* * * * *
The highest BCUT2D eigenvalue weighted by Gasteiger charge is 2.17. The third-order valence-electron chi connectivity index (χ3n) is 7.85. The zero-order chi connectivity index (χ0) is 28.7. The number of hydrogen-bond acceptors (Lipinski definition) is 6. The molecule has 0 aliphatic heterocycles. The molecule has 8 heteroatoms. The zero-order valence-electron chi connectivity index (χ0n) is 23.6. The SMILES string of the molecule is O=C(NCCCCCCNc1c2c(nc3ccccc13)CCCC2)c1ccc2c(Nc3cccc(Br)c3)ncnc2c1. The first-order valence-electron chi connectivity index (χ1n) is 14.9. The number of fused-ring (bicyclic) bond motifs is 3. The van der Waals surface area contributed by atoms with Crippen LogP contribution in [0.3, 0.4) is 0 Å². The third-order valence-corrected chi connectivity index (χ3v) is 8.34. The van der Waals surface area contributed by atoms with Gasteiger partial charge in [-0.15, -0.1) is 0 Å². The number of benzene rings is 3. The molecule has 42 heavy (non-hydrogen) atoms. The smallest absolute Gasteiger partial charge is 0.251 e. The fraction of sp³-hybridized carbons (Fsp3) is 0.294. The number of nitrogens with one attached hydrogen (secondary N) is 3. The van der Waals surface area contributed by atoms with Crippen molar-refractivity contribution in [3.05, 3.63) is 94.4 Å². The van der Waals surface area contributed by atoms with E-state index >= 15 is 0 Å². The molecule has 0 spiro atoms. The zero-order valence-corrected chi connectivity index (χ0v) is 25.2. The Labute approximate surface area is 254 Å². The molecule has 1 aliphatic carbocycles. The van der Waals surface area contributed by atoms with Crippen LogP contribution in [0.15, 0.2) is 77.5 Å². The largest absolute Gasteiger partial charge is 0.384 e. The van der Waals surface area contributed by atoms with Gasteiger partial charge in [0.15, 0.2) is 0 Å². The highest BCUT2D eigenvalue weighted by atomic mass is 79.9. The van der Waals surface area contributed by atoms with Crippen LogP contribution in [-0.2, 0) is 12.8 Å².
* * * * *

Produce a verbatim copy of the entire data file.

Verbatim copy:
The highest BCUT2D eigenvalue weighted by Gasteiger charge is 2.17. The third-order valence-electron chi connectivity index (χ3n) is 7.85. The zero-order chi connectivity index (χ0) is 28.7. The number of hydrogen-bond acceptors (Lipinski definition) is 6. The molecule has 0 aliphatic heterocycles. The molecule has 8 heteroatoms. The zero-order valence-electron chi connectivity index (χ0n) is 23.6. The SMILES string of the molecule is O=C(NCCCCCCNc1c2c(nc3ccccc13)CCCC2)c1ccc2c(Nc3cccc(Br)c3)ncnc2c1. The first-order valence-electron chi connectivity index (χ1n) is 14.9. The number of fused-ring (bicyclic) bond motifs is 3. The van der Waals surface area contributed by atoms with Crippen LogP contribution in [0.3, 0.4) is 0 Å². The third-order valence-corrected chi connectivity index (χ3v) is 8.34. The van der Waals surface area contributed by atoms with Gasteiger partial charge in [-0.15, -0.1) is 0 Å². The number of benzene rings is 3. The molecule has 42 heavy (non-hydrogen) atoms. The smallest absolute Gasteiger partial charge is 0.251 e. The fraction of sp³-hybridized carbons (Fsp3) is 0.294. The number of nitrogens with one attached hydrogen (secondary N) is 3. The van der Waals surface area contributed by atoms with Crippen molar-refractivity contribution in [3.05, 3.63) is 94.4 Å². The van der Waals surface area contributed by atoms with E-state index >= 15 is 0 Å². The molecule has 0 spiro atoms. The zero-order valence-corrected chi connectivity index (χ0v) is 25.2. The Labute approximate surface area is 254 Å². The molecule has 1 aliphatic carbocycles. The van der Waals surface area contributed by atoms with Crippen LogP contribution in [0.15, 0.2) is 77.5 Å². The largest absolute Gasteiger partial charge is 0.384 e. The van der Waals surface area contributed by atoms with Gasteiger partial charge in [0.15, 0.2) is 0 Å². The highest BCUT2D eigenvalue weighted by atomic mass is 79.9. The van der Waals surface area contributed by atoms with Crippen LogP contribution in [-0.2, 0) is 12.8 Å².